Readers Weigh In On Cadre Of US Military 007s

Defense Clandestine Service recruiting poster. (Image: Wikipedia)

Defense Clandestine Service recruiting poster. (Image: Wikipedia)

The Pentagon is a few letters away from establishing — formally — its own corps of clandestine operatives. And Defense News readers have some thoughts on the matter.

On Wednesday, we published an analysis piece that lines up new evidence that shows the Pentagon’s proposed Defense Clandestine Service essentially is a done deal. Senior defense officials simply need to “certify” to Congress this and that, and submit to lawmakers some metrics for some other things. The Pentagon does those kinds of things every day. Done. Deal.

Our piece noted there was no real substantive public debate about creating a mini-military CIA. It also lightly questioned whether a cadre of military spies that conducts espionage for the country’s defense secretary and top generals is a good idea for a free society.

A few readers used their snow day on Thursday to fire back.

One “much enjoyed your article” — thank you, sir — and noted military intel officers are nothing new, and these individuals frequently leave military intel jobs for the CIA. The same reader said DCS is a good idea for “maintaining within the military the knowledge and experience” of military members who “see intelligence as their personal calling … [is] another very good, valid reason the DCS isn’t going anywhere.”

That’s a fair point. But, again, the nation has a civilian intelligence service for a reason.

A second reader zeroed in on your correspondent’s remark in the comments section of the piece: “But shouldn’t we, as citizens, get a real public debate? We already have the CIA…”

“In areas of foreign intelligence and espionage, which is precisely what we’re talking about, I think that even your article demonstrates that there is some measured public debate, and its results are most clearly heard and felt where they belong, in the halls of Congress, where elected representatives can debate and decide, if necessary after hearing secrets and keeping them,” the second reader wrote. “That seems like a defensible system.”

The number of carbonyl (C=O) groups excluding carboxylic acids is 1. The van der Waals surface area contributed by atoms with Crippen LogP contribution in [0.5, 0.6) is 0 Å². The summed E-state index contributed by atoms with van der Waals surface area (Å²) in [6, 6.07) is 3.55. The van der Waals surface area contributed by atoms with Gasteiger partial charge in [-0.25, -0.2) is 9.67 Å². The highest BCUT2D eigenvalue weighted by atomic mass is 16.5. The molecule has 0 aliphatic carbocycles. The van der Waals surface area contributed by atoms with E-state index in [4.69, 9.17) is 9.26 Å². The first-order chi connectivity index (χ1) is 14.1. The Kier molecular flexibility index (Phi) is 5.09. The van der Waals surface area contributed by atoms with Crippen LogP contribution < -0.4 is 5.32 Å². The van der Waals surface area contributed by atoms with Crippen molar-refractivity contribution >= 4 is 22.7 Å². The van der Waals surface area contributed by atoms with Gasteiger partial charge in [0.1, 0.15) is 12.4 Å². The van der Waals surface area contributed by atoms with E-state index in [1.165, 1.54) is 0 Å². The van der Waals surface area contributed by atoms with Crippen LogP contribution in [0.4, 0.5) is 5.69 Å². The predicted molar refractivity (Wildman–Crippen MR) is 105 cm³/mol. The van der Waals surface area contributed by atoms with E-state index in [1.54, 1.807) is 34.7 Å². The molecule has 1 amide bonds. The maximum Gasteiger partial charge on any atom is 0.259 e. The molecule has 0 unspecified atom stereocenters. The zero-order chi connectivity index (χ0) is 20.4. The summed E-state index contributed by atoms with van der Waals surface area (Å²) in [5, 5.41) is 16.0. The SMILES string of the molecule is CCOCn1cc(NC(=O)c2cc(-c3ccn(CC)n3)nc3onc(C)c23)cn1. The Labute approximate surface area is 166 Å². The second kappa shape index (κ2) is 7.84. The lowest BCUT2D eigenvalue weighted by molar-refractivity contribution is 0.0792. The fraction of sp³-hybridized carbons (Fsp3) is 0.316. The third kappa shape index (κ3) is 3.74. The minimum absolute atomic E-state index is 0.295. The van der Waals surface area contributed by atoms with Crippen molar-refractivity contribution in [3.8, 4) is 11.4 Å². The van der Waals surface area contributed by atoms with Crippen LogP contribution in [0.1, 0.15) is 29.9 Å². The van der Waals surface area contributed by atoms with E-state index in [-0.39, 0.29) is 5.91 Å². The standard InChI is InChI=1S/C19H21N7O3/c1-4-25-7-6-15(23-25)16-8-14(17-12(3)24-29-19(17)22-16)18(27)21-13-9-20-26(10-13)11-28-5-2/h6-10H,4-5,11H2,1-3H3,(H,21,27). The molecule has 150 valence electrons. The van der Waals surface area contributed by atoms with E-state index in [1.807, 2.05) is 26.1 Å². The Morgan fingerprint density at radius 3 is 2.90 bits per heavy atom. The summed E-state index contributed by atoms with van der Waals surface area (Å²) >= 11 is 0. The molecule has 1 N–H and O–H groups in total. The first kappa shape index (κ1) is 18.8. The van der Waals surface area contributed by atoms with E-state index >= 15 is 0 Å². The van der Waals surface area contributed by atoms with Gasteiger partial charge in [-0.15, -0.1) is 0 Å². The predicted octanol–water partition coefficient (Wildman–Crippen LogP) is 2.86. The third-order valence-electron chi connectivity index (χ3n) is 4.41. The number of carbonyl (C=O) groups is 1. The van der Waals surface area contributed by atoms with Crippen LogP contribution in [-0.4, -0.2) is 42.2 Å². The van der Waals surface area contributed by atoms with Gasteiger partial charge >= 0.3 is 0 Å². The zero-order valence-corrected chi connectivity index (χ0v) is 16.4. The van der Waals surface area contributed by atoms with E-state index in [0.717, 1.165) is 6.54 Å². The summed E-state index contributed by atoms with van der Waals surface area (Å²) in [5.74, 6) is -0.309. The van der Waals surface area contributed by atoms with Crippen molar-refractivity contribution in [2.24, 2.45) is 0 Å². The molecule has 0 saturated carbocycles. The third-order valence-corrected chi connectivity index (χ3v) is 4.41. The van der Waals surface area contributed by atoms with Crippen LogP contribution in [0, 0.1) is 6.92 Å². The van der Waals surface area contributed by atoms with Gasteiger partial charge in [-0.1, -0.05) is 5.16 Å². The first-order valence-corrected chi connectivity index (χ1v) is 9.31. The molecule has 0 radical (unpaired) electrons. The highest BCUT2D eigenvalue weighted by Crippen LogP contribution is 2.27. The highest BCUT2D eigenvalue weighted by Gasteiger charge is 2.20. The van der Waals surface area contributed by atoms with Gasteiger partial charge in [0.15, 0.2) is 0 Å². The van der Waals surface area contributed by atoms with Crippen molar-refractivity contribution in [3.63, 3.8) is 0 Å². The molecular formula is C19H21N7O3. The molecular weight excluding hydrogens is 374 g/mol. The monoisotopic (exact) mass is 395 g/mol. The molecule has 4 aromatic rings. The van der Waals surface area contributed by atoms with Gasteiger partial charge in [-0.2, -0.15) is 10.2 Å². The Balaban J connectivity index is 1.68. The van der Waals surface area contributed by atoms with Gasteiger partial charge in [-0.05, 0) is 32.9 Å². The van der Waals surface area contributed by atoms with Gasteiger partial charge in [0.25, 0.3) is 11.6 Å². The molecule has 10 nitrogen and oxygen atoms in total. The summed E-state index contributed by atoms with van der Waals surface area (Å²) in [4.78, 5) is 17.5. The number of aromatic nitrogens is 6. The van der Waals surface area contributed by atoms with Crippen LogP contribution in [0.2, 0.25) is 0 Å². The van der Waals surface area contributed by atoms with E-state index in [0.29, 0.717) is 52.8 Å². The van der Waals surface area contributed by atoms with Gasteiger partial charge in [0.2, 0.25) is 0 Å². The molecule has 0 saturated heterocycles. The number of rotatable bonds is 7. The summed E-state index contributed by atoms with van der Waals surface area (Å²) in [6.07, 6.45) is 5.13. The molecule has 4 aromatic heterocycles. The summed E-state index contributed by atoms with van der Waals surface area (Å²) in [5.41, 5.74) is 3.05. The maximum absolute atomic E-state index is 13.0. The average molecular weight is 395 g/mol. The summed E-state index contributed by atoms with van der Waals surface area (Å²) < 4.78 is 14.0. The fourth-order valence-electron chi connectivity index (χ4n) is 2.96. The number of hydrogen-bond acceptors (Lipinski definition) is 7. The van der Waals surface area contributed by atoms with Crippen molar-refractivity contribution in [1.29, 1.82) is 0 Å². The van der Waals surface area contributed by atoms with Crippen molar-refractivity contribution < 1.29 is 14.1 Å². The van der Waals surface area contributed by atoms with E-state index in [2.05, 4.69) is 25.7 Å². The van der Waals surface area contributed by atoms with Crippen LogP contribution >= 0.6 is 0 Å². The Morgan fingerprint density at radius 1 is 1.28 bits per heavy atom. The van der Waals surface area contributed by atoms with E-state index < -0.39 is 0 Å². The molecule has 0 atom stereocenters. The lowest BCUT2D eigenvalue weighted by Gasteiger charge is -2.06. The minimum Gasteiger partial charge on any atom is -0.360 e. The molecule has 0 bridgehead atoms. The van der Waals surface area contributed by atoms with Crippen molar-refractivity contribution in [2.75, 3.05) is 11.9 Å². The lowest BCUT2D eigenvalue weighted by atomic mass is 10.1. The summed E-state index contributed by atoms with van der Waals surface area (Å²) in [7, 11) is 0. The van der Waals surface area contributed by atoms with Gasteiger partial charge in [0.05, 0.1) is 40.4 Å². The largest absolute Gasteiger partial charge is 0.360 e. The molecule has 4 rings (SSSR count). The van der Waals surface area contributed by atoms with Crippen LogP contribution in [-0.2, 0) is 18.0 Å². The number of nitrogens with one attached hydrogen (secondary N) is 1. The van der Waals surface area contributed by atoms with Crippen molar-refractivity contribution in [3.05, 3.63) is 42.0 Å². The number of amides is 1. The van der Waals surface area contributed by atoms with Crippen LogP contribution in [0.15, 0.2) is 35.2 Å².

On the latter point, it’s the system we have and it’s unlikely to change anytime soon. Your correspondent checked all Pentagon-related transcripts compiled since Jan. 1, 2013 by our friends at CQ. The DCS was mentioned in just over 20 congressional hearings in that 13-month span. And, in most cases, it was mentioned in a question or two that resulted in about a four or five minute back-and-forth with a Pentagon official.

While it is a good thing that lawmakers asked about such an important issue in two dozen settings is a good thing. But, after reviewing the transcripts, it’s pretty clear DCS was merely one question on a list of three of four prepared by the members’ staffers.

Those two emailers, and others, seemed to share a common belief: If the military wants it, the military should get it. After 13 years of stalemate in Iraq and Afghanistan, your correspondent disagrees — some tougher standards seem needed here before military 007s are deployed across the globe to gather intelligence that might not go up the usual — civilian — chain that has been the basis of American intelligence operations for decades and decades.

Finally, the last email that landed in your correspondent’s inbox about DCS came from a former US intelligence official, who said “anyone trying to turn active duty people into spies is a moron.”

This e-mailer believes the “CIA brought this on themselves by being irresponsible in refusing to meet DoD needs. Plenty of defense reporters and analysts have heard these stories since 2001, tales of tension in the Afghanistan and Iraq theaters.

The third e-mailer bluntly declared “DoD has no clue how to ‘do’ intelligence, in part because no one is serious about understanding all of the threats.” He also made a comment that should worry us all, saying it’s possible DCS merely will become “what the contractors want to build.”

Kudos to all those who reached out. Thoughtful points, all. And, alarmingly, more of a substantive debate than was carried out in opaque congressional hearing rooms.

John T. Bennett

John T. Bennett

Bennett is the Editor of Defense News' CongressWatch channel. He has a Masters degree in Global Security Studies from Johns Hopkins University.
John T. Bennett